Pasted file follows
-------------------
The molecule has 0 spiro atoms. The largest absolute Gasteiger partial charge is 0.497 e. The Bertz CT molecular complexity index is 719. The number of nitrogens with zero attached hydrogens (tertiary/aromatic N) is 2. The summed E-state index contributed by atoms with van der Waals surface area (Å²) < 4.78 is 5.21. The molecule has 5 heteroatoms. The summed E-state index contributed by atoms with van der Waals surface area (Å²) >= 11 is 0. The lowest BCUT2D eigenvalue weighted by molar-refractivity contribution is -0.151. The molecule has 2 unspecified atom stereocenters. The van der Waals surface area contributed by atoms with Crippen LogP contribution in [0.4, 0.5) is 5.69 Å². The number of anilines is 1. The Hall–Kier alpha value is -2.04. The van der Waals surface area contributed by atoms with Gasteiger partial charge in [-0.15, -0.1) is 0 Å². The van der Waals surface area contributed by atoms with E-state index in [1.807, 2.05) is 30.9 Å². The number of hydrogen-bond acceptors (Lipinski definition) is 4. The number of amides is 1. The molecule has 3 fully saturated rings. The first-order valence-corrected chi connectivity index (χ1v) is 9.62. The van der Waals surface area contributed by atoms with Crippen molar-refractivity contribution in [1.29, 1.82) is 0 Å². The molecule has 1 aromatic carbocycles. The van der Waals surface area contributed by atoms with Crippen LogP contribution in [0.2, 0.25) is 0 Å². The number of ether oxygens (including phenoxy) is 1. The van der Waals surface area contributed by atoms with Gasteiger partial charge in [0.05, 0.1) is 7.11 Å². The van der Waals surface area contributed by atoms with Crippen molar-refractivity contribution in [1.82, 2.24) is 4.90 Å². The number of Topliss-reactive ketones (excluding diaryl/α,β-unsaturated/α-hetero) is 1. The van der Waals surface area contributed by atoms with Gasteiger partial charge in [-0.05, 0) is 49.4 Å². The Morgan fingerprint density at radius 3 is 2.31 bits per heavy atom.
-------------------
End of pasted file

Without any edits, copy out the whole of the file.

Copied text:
The molecule has 0 spiro atoms. The largest absolute Gasteiger partial charge is 0.497 e. The Bertz CT molecular complexity index is 719. The number of nitrogens with zero attached hydrogens (tertiary/aromatic N) is 2. The summed E-state index contributed by atoms with van der Waals surface area (Å²) < 4.78 is 5.21. The molecule has 5 heteroatoms. The summed E-state index contributed by atoms with van der Waals surface area (Å²) >= 11 is 0. The lowest BCUT2D eigenvalue weighted by molar-refractivity contribution is -0.151. The molecule has 2 unspecified atom stereocenters. The van der Waals surface area contributed by atoms with Crippen LogP contribution in [0.4, 0.5) is 5.69 Å². The number of anilines is 1. The Hall–Kier alpha value is -2.04. The van der Waals surface area contributed by atoms with Gasteiger partial charge in [-0.15, -0.1) is 0 Å². The van der Waals surface area contributed by atoms with E-state index in [1.807, 2.05) is 30.9 Å². The number of hydrogen-bond acceptors (Lipinski definition) is 4. The number of amides is 1. The molecule has 3 fully saturated rings. The first-order valence-corrected chi connectivity index (χ1v) is 9.62. The van der Waals surface area contributed by atoms with Crippen molar-refractivity contribution in [1.29, 1.82) is 0 Å². The molecule has 1 aromatic carbocycles. The van der Waals surface area contributed by atoms with Crippen LogP contribution in [0.2, 0.25) is 0 Å². The number of ether oxygens (including phenoxy) is 1. The van der Waals surface area contributed by atoms with Gasteiger partial charge in [0.05, 0.1) is 7.11 Å². The van der Waals surface area contributed by atoms with Crippen molar-refractivity contribution in [1.82, 2.24) is 4.90 Å². The number of Topliss-reactive ketones (excluding diaryl/α,β-unsaturated/α-hetero) is 1. The van der Waals surface area contributed by atoms with Gasteiger partial charge in [-0.05, 0) is 49.4 Å². The Morgan fingerprint density at radius 3 is 2.31 bits per heavy atom.